Quotes and opinions on book-burning/censorship
1. John Milton stated that " he who destroys a good book, kill reasons itself."
2. "The future German man", the Reichminister declared in a speech "will not be a man of books"
3. Heinrich Heine, had declared: "wherever books are burned,human beings are destined to be burned too."
Some information about book-burning
1. February nineteen thirty three, just a few days after Hitler gained position of chancellor, the government enacted the law of protection of German people, and this where it all starts.
2. Dictators, countries, schools, parents have banned numerous texts over decades.
3. Everything around nineteen thirty three was controlled by the Nazis, so this led to burning books, this lets the Nazis and Hitler control what the German people see and what they think.
4. The chief function of propaganda is to convince the masses, who slowness of understanding needs to be given time. -Hitler
5. These gathering were usually carried out in public context and usually proceeds from a cultural, religious,or political oppisition.
6. On April sixth, nineteen thirty three, the Nazi German Student Associaton's main office for press and propaganda"action against un-German sprit.
7. On the night of May tenth, nineeteen thirt three a crowd of 40,000 people gathered in the opernplatz.
8. Book banners often cite reasonbs of inappropriateness, obsentity and danger to public.
9. The cheif function of propaganda is to convice the masses, who slowness of understanding needs to be given time.
10. There was more than 25,oo books burned by Germans/ Hitler.
1. Censorship or book burning creates issues for children, society, and morals.
2. Fear of the new and unfamiliar may be the underlying cause of much censorship.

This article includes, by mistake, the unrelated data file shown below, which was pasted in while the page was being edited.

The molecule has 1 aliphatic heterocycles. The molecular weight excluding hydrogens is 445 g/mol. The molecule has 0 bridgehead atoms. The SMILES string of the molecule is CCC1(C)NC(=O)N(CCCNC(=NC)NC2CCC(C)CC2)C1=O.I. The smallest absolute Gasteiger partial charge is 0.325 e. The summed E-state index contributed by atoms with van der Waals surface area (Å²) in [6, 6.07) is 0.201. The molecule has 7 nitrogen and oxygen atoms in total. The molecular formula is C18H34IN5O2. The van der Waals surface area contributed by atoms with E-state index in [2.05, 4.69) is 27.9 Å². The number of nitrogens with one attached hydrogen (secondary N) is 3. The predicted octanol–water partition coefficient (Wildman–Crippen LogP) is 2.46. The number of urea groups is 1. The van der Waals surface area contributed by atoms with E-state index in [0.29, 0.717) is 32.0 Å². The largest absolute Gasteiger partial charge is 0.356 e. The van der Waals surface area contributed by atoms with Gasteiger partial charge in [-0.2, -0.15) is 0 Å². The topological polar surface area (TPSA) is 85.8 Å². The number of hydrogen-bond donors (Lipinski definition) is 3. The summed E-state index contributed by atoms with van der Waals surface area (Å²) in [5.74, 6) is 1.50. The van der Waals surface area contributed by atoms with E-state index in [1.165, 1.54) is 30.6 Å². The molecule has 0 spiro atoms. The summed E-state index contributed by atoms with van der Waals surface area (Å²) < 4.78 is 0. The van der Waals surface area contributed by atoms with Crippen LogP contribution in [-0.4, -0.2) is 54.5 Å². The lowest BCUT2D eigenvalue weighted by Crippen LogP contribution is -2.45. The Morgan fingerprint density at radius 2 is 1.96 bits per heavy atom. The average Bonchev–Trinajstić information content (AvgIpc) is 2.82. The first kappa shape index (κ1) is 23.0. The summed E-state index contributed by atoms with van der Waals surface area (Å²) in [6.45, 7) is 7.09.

3. Censorship occurs when governments leaders or other groups feel threatened by critics of the government.
4. Censorship was rampant throughout Nazi Germany. This was a very bad thing and was destined to turn into something so terrible.
5. Censorship ensured that Germans could only see what the Nazi hierarchy wanted people to see and hear what they wanted.
6. Everything around nineteen thirty three was controlled by Nazis, this was censorship. this was tearing apart Germany very fast and making it a horrible place.
7. The prime mover in censorship was the minister of propaganda.
Issues that could've encouraged the act of book-burning
1. The United States first amendment to the constitution seems to promise freedom to take unpopular sides of issues.
2. Freedom of speech people as racists is still very much an issues almost everywhere.
3. The elimination of these documents was carried out in a ceremonial fashion.
4. The Nazis burned anti-national and reactionary texts and literature witch students viewed as "un-German".
5. While censors of literature and other meduia may have good intentions, they often fail to reconize the negative affects.
6. Everything around nineteen thirty three was controlled by Nazis, so this led to burning books.
How it started
1. The first target of Aldof Hitler and Nazi organizations was to burn book because it is a big influence on people.
2.The act of book- burning started in 1933 right after Hitler seized power in Germany.